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Sweden told to step up its game to fight international smear campaign

A newly-released report studies the effect of international influence campaigns on Sweden's September election, which resulted in a political deadlock that has yet to be broken.

Sweden told to step up its game to fight international smear campaign
People casting their votes on polling day. Photo: Stina Stjernkvist/TT

The report was created by a team from the Institute for Strategic Dialogue (ISD) and the London School of Economics (LSE) and funded by the Swedish Civil Contingencies Agency (MSB), following evidence of foreign powers attempting to influence other elections including in France, Germany and the USA.

“We wanted an external analysis of possible impact on the election, in addition to our own analysis,” explained Mikael Tofvesson, elections operation manager at MSB. “The study also contributes to a broader international picture of how information impact is taking place, as the research team has also studied elections in other European countries.”

The researchers studied online platforms including social media sites, chat forums (including far-right fringe platforms such as 4chan and messaging app Gab), and far-right websites, using the same methods they had used to study elections in France or Germany.

They also looked into potential influence campaigns by foreign powers, studying Russian state-sponsored outlets RT and Sputnik. 

Fortunately, they found that Sweden was not affected by any direct campaigns aimed at influencing the election result – but did highlight long-term smear campaigns against the Scandinavian country.

READ ALSO: Report: Swedes bombarded with 'fake news' ahead of election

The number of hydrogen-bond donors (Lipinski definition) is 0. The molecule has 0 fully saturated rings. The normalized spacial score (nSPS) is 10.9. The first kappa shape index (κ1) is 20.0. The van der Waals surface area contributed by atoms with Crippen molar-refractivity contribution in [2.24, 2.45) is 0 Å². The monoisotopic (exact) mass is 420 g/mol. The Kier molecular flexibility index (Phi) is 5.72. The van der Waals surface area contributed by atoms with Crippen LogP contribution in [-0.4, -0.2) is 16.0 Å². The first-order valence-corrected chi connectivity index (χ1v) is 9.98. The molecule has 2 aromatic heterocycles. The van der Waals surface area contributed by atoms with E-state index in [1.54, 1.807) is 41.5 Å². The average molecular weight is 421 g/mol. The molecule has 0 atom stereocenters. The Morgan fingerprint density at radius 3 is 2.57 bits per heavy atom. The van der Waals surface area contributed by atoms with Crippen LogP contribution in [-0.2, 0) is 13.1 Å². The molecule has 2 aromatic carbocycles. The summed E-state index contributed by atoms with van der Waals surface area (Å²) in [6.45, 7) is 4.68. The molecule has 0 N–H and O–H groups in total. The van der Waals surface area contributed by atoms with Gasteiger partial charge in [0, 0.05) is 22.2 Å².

“International far-right and Russian state-sponsored media are attempting to smear Sweden's reputation internationally,” the researchers concluded, citing propaganda efforts either smearing Sweden or presenting it as a country in decline, which the study said were “persistent and widespread” in the run-up to the vote.

RT and Sputnik, as well as the far-right English-language channels Red Ice TV and The Alex Jones Show, all supported far-right groups in Sweden and presented negative, often misreported or biased, reports of the country. But these were deemed to be primarily aimed at “influencing international audiences” rather than having an impact on the Swedish national election.

Disinformation was shared online, most often referring to election fraud, which the study noted was likely the result of a coordinated effort to breed mistrust. Similar tactics were observed in the run-up to the recent elections in France and the US.

The team identified new actors in the spreading of disinformation, including nationalist media outlets and politicians in Poland, and the Islamist group Hizb ut-Tahrir which spread anti-democracy messages to Swedish Muslims ahead of the election, as The Local reported at the time.

The researchers did find evidence that users of sites including 4chan discussed tactics to influence the election, particularly from Denmark-based users, but they said they observed “little to no take-up of these efforts”. 

But they warned against complacency and suggested several measures to strengthen democracy and defend against attempts to spread disinformation and mistrust in the democratic system. These measures include consistent monitoring of smear campaigns against Sweden, so that authorities can more effectively counter them; a focus on digital education both for children and adults; and an increased effort from the mainstream media to understand and cater to alienated audiences.

In particular, “if mainstream media provided more accurate and sensitive reporting on the challenges of immigration and integration it could undermine the influence of sensationalist 'junk news' media sources”, the writers noted.

READ ALSO: Swedish school kids learn source criticism in fake news study

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2022 SWEDISH ELECTION

What’s the Swedish Christian Democrats’ abortion contract all about?